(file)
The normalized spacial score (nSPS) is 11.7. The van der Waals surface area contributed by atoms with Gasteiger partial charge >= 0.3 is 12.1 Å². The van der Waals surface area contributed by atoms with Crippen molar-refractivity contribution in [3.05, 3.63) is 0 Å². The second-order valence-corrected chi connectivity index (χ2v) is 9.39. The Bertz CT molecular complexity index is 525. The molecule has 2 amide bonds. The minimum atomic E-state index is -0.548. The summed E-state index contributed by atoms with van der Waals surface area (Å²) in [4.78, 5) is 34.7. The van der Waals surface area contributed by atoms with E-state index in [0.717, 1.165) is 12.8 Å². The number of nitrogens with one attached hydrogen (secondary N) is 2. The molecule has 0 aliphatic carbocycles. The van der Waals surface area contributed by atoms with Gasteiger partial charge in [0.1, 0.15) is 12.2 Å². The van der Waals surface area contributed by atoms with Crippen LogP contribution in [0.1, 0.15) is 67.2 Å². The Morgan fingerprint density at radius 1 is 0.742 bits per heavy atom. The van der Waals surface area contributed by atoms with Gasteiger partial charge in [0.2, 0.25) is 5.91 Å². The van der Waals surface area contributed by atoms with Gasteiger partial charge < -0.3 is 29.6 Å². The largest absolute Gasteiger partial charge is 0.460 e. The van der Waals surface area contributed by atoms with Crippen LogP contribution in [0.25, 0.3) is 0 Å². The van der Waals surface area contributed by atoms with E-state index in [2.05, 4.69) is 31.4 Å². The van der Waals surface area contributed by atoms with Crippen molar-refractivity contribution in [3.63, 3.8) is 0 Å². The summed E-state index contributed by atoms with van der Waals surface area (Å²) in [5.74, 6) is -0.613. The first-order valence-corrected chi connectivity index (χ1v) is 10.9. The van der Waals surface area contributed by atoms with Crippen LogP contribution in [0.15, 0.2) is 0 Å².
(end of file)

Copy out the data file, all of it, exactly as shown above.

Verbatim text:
The normalized spacial score (nSPS) is 11.7. The van der Waals surface area contributed by atoms with Gasteiger partial charge >= 0.3 is 12.1 Å². The van der Waals surface area contributed by atoms with Crippen molar-refractivity contribution in [3.05, 3.63) is 0 Å². The second-order valence-corrected chi connectivity index (χ2v) is 9.39. The Bertz CT molecular complexity index is 525. The molecule has 2 amide bonds. The minimum atomic E-state index is -0.548. The summed E-state index contributed by atoms with van der Waals surface area (Å²) in [4.78, 5) is 34.7. The van der Waals surface area contributed by atoms with E-state index in [0.717, 1.165) is 12.8 Å². The number of nitrogens with one attached hydrogen (secondary N) is 2. The molecule has 0 aliphatic carbocycles. The van der Waals surface area contributed by atoms with Gasteiger partial charge in [0.1, 0.15) is 12.2 Å². The van der Waals surface area contributed by atoms with Crippen LogP contribution in [0.1, 0.15) is 67.2 Å². The Morgan fingerprint density at radius 1 is 0.742 bits per heavy atom. The van der Waals surface area contributed by atoms with Gasteiger partial charge in [0.2, 0.25) is 5.91 Å². The van der Waals surface area contributed by atoms with Gasteiger partial charge < -0.3 is 29.6 Å². The largest absolute Gasteiger partial charge is 0.460 e. The van der Waals surface area contributed by atoms with Crippen LogP contribution in [0.25, 0.3) is 0 Å². The van der Waals surface area contributed by atoms with E-state index in [2.05, 4.69) is 31.4 Å². The van der Waals surface area contributed by atoms with Crippen molar-refractivity contribution in [3.63, 3.8) is 0 Å². The summed E-state index contributed by atoms with van der Waals surface area (Å²) in [5.74, 6) is -0.613. The first-order valence-corrected chi connectivity index (χ1v) is 10.9. The van der Waals surface area contributed by atoms with Crippen LogP contribution in [0.15, 0.2) is 0 Å².